` ANYWHERE BANKING’ THROUGH CBS, ‘ANYTIME BANKING’ -National Financial Switch for interconnecting ATMs
IMPROVING CG- set up through “fit and proper” criteria
INTEGRATED RISK MANAGEMENT SYSTEMS
NATIONAL ELECTRONIC FUNDS TRANSFER (NEFT) SYSTEM and NATIONAL ELECTRONIC CLEARING SERVICE (NECS).
BANKING SECTOR REFORMS
Several committees constituted to resolve problems of Commercial Banking in India, two most important are-
a) Narasimham Committee I (1991)- aimed at bringing “ operational flexibility ” and “ functional autonomy ” so as to enhance efficiency, productivity and profitability
b) Narasimham Committee II (1998)- bringing structural changes so as to strengthen banking system to make it more stable
NARISHIMAM COMMITTEE REPORT I
Four-tier hierarchy for banking structure - three to four large banks with SBI at top
Parity in treatment of Private sector banks with Public sector banks
Follow BIS/Basel norms
Lifting of ban - setting new banks in Private sector
Liberal Governmental policies for expansion of foreign bank branches and rationalization of foreign operations of Indian banks
Major Recommendations (Contd.)
Progressively bring down - Statutory Liquidity Ratio (SLR) and Cash Reserve Ratio (CRR)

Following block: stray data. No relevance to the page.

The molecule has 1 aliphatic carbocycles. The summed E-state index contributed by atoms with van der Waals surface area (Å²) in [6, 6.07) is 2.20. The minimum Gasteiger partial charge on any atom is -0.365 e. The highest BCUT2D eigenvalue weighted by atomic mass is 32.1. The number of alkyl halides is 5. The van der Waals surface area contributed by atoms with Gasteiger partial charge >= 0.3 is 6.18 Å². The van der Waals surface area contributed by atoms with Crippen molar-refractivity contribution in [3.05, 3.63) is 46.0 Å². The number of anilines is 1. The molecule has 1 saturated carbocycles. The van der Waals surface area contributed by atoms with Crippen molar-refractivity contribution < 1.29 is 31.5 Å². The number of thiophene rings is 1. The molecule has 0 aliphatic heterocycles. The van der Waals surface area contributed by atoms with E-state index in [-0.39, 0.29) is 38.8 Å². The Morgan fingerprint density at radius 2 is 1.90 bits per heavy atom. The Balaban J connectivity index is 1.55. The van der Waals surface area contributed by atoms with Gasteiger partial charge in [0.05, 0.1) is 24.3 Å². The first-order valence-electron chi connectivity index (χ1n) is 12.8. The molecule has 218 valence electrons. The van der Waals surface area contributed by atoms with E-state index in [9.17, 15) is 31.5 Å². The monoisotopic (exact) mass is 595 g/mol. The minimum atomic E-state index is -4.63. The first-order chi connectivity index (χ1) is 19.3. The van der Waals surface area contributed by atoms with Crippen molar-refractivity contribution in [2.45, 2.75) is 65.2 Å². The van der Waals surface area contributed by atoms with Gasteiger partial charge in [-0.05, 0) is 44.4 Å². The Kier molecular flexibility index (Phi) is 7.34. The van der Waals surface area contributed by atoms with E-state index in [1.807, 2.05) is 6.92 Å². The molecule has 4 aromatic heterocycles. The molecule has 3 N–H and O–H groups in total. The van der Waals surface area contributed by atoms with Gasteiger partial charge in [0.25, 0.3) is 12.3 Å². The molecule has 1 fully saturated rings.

Tighten prudential norms for the commercial banks
Deregulate interest rates
Redefine priority sector - to comprise SME and marginal farmers, and EWS
Increase competition in lending between DFIs and banks
Disinvest in PS banks
Each public sector bank - set up at least one RBS and treated at par with RRBs
Major Recommendations (Contd.)
Narasimham Committee Report II
Merger of strong PS banks and closure of some weaker banks
Amicable golden handshake scheme for surplus banking sector staff
Setting up ARC to tackle NPAs in banks
Enhancement of capital adequacy norms
Healthy competition between PS banks and private sector banks essential.
Competition Enhancing Measures
Operational autonomy and reduction of public ownership in PS Banks
Transparent entry norms
Banks allowed to diversify product portfolio and business activities
Roadmap for foreign banks for M &A of private sector banks and NBFCs
Instructions and guidelines on ownership and governance in private sector banks
Measures enhancing role of
Disbanding administered interest rates and enhanced transparency and disclosure norms
Facilitation of improved payments and settlement mechanism
Dematerialization and securitization of assets developed
Introduction of international best practices norms on Capital to Risk Asset Ratio (CRAR), Accounting
Strengthening Risk management mechanisms
Higher graded provisioning for NPAs
Implementation of Basel II
Institutional and legal measures
Setting up of DRT, ARC , Lok-Adalat, CCIL and CIBIL